- Jennifer Moorman
Cooking Through Fiction: Lucinda's Secret — Sugar Cookies
Remember that moment when you judged someone too harshly and you realized that person had just experienced the worst day of his or her life, and you suddenly became a Class-A jerk for not “taking a walk in those shoes”? Or the time you complained that your waitress didn’t refill your tea glass often enough, and then she had a breakdown moment when she told you that her fiancé just left her? How about the afternoon when you cursed someone who was driving well below the speed limit, and when you raced passed that car a second later, you saw the driver was bawling her eyes out?
Unfortunately, I’ve experienced moments like these. And so do the Grace children.
Mallory, Simon, and Jared know they have an Aunt Lucinda who’s in the nuthouse. They call her crazy, assume she is, and never question the information given to them about her. Until they realize Aunt Lucinda’s old house, neighborhood, and probably the whole town are infested with faerie creatures. Then, they start to wonder if perhaps Aunt Lucinda knows more about this other world inside their own. Just maybe Aunt Lucinda has been locked up because she told the truth. They have questions, and they need answers.
What’s the best way to coax information out of someone? Why, with food, of course! The twins make sugar cookies to take to Aunt Lucinda. How are they supposed to know that Aunt Lucinda can’t eat human food anymore because of an experience with faerie food?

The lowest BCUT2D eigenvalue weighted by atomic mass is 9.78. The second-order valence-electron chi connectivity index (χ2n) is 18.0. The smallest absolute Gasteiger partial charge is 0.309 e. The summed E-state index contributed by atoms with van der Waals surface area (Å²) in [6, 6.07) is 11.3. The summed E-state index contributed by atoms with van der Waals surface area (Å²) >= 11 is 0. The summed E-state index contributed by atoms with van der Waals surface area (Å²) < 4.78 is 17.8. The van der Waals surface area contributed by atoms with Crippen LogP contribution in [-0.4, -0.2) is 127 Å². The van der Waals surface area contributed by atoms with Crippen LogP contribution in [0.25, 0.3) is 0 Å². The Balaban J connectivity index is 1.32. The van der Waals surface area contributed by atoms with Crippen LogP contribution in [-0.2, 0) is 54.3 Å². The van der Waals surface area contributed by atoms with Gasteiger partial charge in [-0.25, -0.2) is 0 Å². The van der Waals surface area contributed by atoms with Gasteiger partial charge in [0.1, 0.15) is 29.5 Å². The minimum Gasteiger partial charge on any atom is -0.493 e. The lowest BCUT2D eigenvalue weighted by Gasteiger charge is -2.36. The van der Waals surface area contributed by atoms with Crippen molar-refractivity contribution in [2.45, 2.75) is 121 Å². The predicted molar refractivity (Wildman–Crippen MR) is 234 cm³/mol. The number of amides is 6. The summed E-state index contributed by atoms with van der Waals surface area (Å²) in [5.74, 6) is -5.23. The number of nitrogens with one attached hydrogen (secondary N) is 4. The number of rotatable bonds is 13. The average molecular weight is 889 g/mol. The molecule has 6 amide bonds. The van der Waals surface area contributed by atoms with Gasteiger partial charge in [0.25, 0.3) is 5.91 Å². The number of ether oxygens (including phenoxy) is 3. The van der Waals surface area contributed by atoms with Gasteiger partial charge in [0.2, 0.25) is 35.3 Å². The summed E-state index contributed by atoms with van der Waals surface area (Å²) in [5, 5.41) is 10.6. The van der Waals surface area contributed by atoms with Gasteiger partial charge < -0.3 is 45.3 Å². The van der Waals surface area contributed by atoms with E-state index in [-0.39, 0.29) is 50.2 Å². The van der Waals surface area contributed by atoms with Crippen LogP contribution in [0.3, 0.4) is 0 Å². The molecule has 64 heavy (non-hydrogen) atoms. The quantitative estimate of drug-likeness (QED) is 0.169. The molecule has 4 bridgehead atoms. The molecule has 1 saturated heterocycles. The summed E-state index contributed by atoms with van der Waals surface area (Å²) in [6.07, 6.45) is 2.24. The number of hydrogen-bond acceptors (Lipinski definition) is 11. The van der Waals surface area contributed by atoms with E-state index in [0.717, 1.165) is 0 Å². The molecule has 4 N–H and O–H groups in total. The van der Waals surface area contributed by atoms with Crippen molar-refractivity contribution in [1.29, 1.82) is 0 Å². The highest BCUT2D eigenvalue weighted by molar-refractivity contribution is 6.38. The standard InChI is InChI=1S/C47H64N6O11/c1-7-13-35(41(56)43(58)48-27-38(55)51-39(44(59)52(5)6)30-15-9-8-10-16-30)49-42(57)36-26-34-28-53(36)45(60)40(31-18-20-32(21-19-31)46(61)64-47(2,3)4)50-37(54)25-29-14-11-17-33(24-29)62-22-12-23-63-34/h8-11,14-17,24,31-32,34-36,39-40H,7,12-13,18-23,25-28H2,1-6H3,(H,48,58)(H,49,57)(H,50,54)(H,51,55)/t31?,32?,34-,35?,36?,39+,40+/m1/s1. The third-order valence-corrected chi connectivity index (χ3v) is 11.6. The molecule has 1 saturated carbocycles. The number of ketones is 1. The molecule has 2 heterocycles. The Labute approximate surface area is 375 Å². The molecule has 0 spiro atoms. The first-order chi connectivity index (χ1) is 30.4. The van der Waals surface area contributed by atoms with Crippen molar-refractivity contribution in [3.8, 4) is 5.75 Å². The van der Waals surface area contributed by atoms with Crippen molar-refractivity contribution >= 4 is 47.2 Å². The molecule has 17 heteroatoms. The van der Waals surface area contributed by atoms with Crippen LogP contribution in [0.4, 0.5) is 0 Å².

“‘You won’t try one?’ Mom asked, uncovering the sugar cookies and holding the platter out to Aunt Lucinda. ‘I’m afraid not,’ said the old woman. ‘I find that I am quite content.’” (Tony DiTerlizzi and Holly Black, Lucinda’s Secret (The Spiderwick Chronicles #3) [New York: Simon and Schuster, 2003], 25)
Still, they learn Aunt Lucinda's secret and learn that they have judged her too harshly. If Aunt Lucinda is crazy, then so are they.
The Twins’ Sugar Cookies
Serving: 24-30 cookies, depending on size of cookie cutter
Difficulty Level: Easy
16 tbs (2 sticks) unsalted butter, at room temperature
¾ c sugar
3 egg yolks
1 piece vanilla bean, about 2" long, or 1 ½ tsp vanilla extract
2 ½ c all-purpose flour
1 tsp baking powder
½ tsp salt
How to Make
Preheat oven to 350 degrees F.
In the bowl of an electric mixer fitted with the flat beater, beat together the butter and sugar on medium speed until light and fluffy, about 4 minutes.
Add the egg yolks one at a time, beating well after each addition.
Cut the vanilla bean in half lengthwise and, using a small, sharp knife, scrape the seeds into the butter mixture. If using vanilla extract, add it now. Mix well.
In a sifter, combine the flour, baking powder and salt. Sift the flour mixture directly onto the butter mixture. Reduce the speed to low and beat until well mixed.
Turn the dough out onto a work surface and divide into 4 equal portions. Shape each portion into a ball and flatten the balls into disks. Wrap in plastic wrap and refrigerate overnight. (The dough can be prepared up to 3 days ahead.) Let it soften slightly at room temperature before continuing.
Grease 2 large cookie sheets or cover cookie sheet with parchment paper.
On a lightly floured work surface, roll out a dough disk ¼" thick. Using cookie cutters, cut out desired shapes. Transfer the cutouts to the prepared baking sheets. Gather up and reroll the scraps and cut out more cookies. Repeat with the remaining dough disks.
Bake until the cookies are golden on the edges, approximately 8 minutes. Transfer the cookies to wire racks and let cool completely. Decorate the cookies as desired with colored sugars and decorating pens. Store in an airtight container at room temperature for up to 1 week.